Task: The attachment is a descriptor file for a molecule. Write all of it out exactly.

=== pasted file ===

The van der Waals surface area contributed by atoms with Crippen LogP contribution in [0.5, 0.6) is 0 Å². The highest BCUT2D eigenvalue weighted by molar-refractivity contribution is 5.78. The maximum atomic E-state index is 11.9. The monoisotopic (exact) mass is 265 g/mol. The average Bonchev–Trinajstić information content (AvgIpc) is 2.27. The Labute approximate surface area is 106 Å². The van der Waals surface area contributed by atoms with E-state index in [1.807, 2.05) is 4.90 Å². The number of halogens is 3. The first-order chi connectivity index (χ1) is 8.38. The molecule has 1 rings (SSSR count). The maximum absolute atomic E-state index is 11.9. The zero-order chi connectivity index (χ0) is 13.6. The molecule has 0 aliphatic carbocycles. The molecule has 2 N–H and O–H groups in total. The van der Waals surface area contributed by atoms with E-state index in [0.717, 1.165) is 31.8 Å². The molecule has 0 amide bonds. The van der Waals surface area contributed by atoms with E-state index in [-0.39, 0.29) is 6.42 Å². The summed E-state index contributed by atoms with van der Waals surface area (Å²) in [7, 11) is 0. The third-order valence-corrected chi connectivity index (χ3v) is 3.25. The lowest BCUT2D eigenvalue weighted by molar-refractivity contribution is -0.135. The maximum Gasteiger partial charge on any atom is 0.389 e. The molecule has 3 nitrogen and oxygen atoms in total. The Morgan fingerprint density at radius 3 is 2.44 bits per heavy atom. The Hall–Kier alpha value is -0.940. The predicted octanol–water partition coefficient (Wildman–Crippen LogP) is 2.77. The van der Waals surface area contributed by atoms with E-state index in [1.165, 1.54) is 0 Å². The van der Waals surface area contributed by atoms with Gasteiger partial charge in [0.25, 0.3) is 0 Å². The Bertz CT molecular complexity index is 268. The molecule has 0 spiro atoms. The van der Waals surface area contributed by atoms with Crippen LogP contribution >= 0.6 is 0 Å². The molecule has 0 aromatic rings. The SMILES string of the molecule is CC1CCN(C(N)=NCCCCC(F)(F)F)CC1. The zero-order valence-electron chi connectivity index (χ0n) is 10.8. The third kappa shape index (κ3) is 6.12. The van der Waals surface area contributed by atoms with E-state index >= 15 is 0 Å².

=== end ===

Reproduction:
The van der Waals surface area contributed by atoms with Crippen LogP contribution in [0.5, 0.6) is 0 Å². The highest BCUT2D eigenvalue weighted by molar-refractivity contribution is 5.78. The maximum atomic E-state index is 11.9. The monoisotopic (exact) mass is 265 g/mol. The average Bonchev–Trinajstić information content (AvgIpc) is 2.27. The Labute approximate surface area is 106 Å². The van der Waals surface area contributed by atoms with E-state index in [1.807, 2.05) is 4.90 Å². The number of halogens is 3. The first-order chi connectivity index (χ1) is 8.38. The molecule has 1 rings (SSSR count). The maximum absolute atomic E-state index is 11.9. The zero-order chi connectivity index (χ0) is 13.6. The molecule has 0 aliphatic carbocycles. The molecule has 2 N–H and O–H groups in total. The van der Waals surface area contributed by atoms with E-state index in [0.717, 1.165) is 31.8 Å². The molecule has 0 amide bonds. The van der Waals surface area contributed by atoms with E-state index in [-0.39, 0.29) is 6.42 Å². The summed E-state index contributed by atoms with van der Waals surface area (Å²) in [7, 11) is 0. The third-order valence-corrected chi connectivity index (χ3v) is 3.25. The lowest BCUT2D eigenvalue weighted by molar-refractivity contribution is -0.135. The maximum Gasteiger partial charge on any atom is 0.389 e. The molecule has 3 nitrogen and oxygen atoms in total. The Morgan fingerprint density at radius 3 is 2.44 bits per heavy atom. The Hall–Kier alpha value is -0.940. The predicted octanol–water partition coefficient (Wildman–Crippen LogP) is 2.77. The van der Waals surface area contributed by atoms with E-state index in [1.165, 1.54) is 0 Å². The van der Waals surface area contributed by atoms with Gasteiger partial charge in [0.25, 0.3) is 0 Å². The Bertz CT molecular complexity index is 268. The molecule has 0 spiro atoms. The van der Waals surface area contributed by atoms with Crippen LogP contribution >= 0.6 is 0 Å². The molecule has 0 aromatic rings. The SMILES string of the molecule is CC1CCN(C(N)=NCCCCC(F)(F)F)CC1. The zero-order valence-electron chi connectivity index (χ0n) is 10.8. The third kappa shape index (κ3) is 6.12. The van der Waals surface area contributed by atoms with E-state index >= 15 is 0 Å².